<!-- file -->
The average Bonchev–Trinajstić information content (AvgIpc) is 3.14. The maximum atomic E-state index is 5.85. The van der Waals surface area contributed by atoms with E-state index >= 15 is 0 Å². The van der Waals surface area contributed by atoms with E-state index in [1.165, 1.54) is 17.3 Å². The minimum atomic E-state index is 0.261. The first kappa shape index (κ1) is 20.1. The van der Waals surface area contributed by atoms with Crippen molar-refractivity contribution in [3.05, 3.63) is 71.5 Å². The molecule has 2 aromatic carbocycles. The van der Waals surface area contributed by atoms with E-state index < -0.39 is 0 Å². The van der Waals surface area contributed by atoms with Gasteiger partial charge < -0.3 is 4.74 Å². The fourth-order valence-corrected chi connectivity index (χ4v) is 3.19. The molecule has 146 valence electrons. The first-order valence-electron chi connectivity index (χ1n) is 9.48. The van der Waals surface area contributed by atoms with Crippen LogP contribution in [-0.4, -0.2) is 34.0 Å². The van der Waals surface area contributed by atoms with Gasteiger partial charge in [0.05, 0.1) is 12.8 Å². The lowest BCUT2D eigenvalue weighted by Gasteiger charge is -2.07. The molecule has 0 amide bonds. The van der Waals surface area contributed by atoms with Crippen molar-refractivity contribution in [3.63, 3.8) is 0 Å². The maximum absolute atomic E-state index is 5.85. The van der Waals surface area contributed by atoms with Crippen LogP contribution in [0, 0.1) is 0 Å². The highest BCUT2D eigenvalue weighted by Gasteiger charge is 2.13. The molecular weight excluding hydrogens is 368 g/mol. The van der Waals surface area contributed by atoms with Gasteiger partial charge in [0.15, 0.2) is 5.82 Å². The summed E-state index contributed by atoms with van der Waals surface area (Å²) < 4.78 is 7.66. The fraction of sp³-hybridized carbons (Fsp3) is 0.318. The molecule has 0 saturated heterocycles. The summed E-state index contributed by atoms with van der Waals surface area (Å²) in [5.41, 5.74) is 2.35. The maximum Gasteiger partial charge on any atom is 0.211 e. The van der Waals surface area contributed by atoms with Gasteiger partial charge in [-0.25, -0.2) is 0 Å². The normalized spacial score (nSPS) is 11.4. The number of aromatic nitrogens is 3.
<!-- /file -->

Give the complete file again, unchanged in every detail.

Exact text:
The average Bonchev–Trinajstić information content (AvgIpc) is 3.14. The maximum atomic E-state index is 5.85. The van der Waals surface area contributed by atoms with E-state index >= 15 is 0 Å². The van der Waals surface area contributed by atoms with E-state index in [1.165, 1.54) is 17.3 Å². The minimum atomic E-state index is 0.261. The first kappa shape index (κ1) is 20.1. The van der Waals surface area contributed by atoms with Crippen molar-refractivity contribution in [3.05, 3.63) is 71.5 Å². The molecule has 2 aromatic carbocycles. The van der Waals surface area contributed by atoms with E-state index < -0.39 is 0 Å². The van der Waals surface area contributed by atoms with Gasteiger partial charge < -0.3 is 4.74 Å². The fourth-order valence-corrected chi connectivity index (χ4v) is 3.19. The molecule has 146 valence electrons. The first-order valence-electron chi connectivity index (χ1n) is 9.48. The van der Waals surface area contributed by atoms with Crippen LogP contribution in [-0.4, -0.2) is 34.0 Å². The van der Waals surface area contributed by atoms with Gasteiger partial charge in [0.05, 0.1) is 12.8 Å². The lowest BCUT2D eigenvalue weighted by Gasteiger charge is -2.07. The molecule has 0 amide bonds. The van der Waals surface area contributed by atoms with Crippen molar-refractivity contribution in [3.63, 3.8) is 0 Å². The maximum absolute atomic E-state index is 5.85. The van der Waals surface area contributed by atoms with Crippen LogP contribution in [0, 0.1) is 0 Å². The highest BCUT2D eigenvalue weighted by Gasteiger charge is 2.13. The molecular weight excluding hydrogens is 368 g/mol. The van der Waals surface area contributed by atoms with Gasteiger partial charge in [0.15, 0.2) is 5.82 Å². The summed E-state index contributed by atoms with van der Waals surface area (Å²) < 4.78 is 7.66. The fraction of sp³-hybridized carbons (Fsp3) is 0.318. The molecule has 0 saturated heterocycles. The summed E-state index contributed by atoms with van der Waals surface area (Å²) in [5.41, 5.74) is 2.35. The maximum Gasteiger partial charge on any atom is 0.211 e. The van der Waals surface area contributed by atoms with Gasteiger partial charge in [-0.25, -0.2) is 0 Å². The normalized spacial score (nSPS) is 11.4. The number of aromatic nitrogens is 3.